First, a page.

There were signs that risk aversion was loosening its grip on Europe, so the safe-haven currencies (USD, CHF, JPY) all pared some of their gains for the day.
And the two currencies that benefited the most from that weakness were the euro and the Kiwi since the two were neck-and-neck for the most part, although the Kiwi eventually pulled ahead to claim the top spot … for now at least.
And while the pound was mixed (but a net loser) during the session itself, it’s worth highlighting since the pound has been under bearish pressure since the earlier Asian session and the U.K.’s better-than-expected services PMI reading wasn’t really able to attract enough buyers to stop the bleeding.
- Spanish services PMI: 52.7 vs. 52.1 expected, 52.6 previous
- Italian services PMI: 52.6 vs. 53.2 expected, 54.0 previous
- French final services PMI: 55.4 vs. no change from 55.7 expected
- German final services PMI: 55.0 vs. no change from 55.2 expected
- Euro Zone final services PMI: no change from 54.4 as expected
- U.K. services PMI: 54.3 vs. 53.9 expected, 53.5 previous
- Euro Zone retail sales m/m: -0.2% vs. -0.1% expected, 0.3% previous
- BOC monetary policy statement later
- NAFTA talks will resume later
U.K. services PMI
We finally got our hands on the U.K.’s latest services PMI report. And fortunately, the headline reading jumped from 53.5 to 54.3, beating expectations that the reading would only rise to 53.9.
And according to commentary from Markit, “service providers experienced a stronger increase in business activity and incoming new work during August.”
And with regard to jobs growth, Markit found that “The rate of job creation was the fastest since February, reflecting efforts to boost business capacity and meet increased workloads.”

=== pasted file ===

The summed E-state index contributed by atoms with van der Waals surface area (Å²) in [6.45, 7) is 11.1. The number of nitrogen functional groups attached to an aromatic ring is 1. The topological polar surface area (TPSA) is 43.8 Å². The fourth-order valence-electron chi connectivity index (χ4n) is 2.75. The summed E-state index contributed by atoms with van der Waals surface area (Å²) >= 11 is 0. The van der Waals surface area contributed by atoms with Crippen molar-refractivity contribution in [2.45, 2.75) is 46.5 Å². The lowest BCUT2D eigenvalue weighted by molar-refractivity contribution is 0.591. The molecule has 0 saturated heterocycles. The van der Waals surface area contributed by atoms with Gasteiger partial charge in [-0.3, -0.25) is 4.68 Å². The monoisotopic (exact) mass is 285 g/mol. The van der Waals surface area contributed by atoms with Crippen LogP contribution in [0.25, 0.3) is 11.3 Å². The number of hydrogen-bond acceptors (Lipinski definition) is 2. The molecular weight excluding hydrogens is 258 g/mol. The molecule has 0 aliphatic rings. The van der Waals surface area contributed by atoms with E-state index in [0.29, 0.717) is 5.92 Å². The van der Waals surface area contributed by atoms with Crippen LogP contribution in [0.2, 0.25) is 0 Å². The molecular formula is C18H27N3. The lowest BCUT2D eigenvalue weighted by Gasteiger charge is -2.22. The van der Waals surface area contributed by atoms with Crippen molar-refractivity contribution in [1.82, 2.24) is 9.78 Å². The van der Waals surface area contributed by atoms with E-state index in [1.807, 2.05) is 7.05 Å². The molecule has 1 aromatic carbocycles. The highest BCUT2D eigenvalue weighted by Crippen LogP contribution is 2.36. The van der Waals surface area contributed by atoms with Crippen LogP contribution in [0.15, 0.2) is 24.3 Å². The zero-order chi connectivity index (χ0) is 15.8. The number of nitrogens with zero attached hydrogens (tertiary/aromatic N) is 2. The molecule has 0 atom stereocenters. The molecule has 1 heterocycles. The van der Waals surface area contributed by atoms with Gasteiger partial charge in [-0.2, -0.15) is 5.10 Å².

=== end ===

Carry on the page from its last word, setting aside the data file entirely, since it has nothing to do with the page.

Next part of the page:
Even better, recruitment of “suitably skilled staff contributed to higher salary payments in August,” which is a promising sign for wage growth.
Markit’s finding on inflation were a bit disappointing, though. Sure, service providers reported “a sharp and accelerated rise in average cost burdens,” thanks partly to higher wages. But despite higher input costs, “intense competitive pressures meant that prices charged inflation was only modest and remained well below the peak seen in November 2017.”
Another disappointing bit is that “business optimism eased to a fivemonth low and remained subdued in comparison to the long-run survey average.”
And as usual, survey respondents blamed “Brexit uncertainty” for their poor expectations and aversion to investing in large-scale projects.
Theresa May on Brexit
British PM Theresa May spoke in Parliament late into the session. And she had this to say with regard to Brexit:
“We are working for a good deal. We are still working, as are the European Union, for the timetable that was set of October because we are leaving the European Union on the 29 March 2019. We will need to pass legislation in this House prior to our leaving.”
Merkel allies want ECB to tighten quickly
Reuters claimed in a report earlier that it has supposedly seen a draft of a document from the Christian Social Union (CSU).
And for those who don’t know, the CSU is a sister party of German Chancellor Angela Merkel’s Christian Democratic Union (CDU).
Anyhow, the report cited the CSU as stating the following in the draft:
“We want an end to the low interest rate policy. The ECB must end its bond-buying programme as soon as possible.”
And in a follow-up report, Reuters also cited the CSU as stating the following on Brexit:
“The United Kingdom remains a close economic partner and ally. We decisively reject a hard Brexit.”
Italy will play nice with E.U.
Italian Deputy Prime Minister Matteo Salvini was speaking earlier. And he reassured investors by saying that the Italian government will play nice with the E.U. and follow E.U. fiscal rules when he said that:
“Clearly we will not do everything in one shot, not even Italians expect that from us… If we want to run the country for a long period we cannot blow up its public accounts.”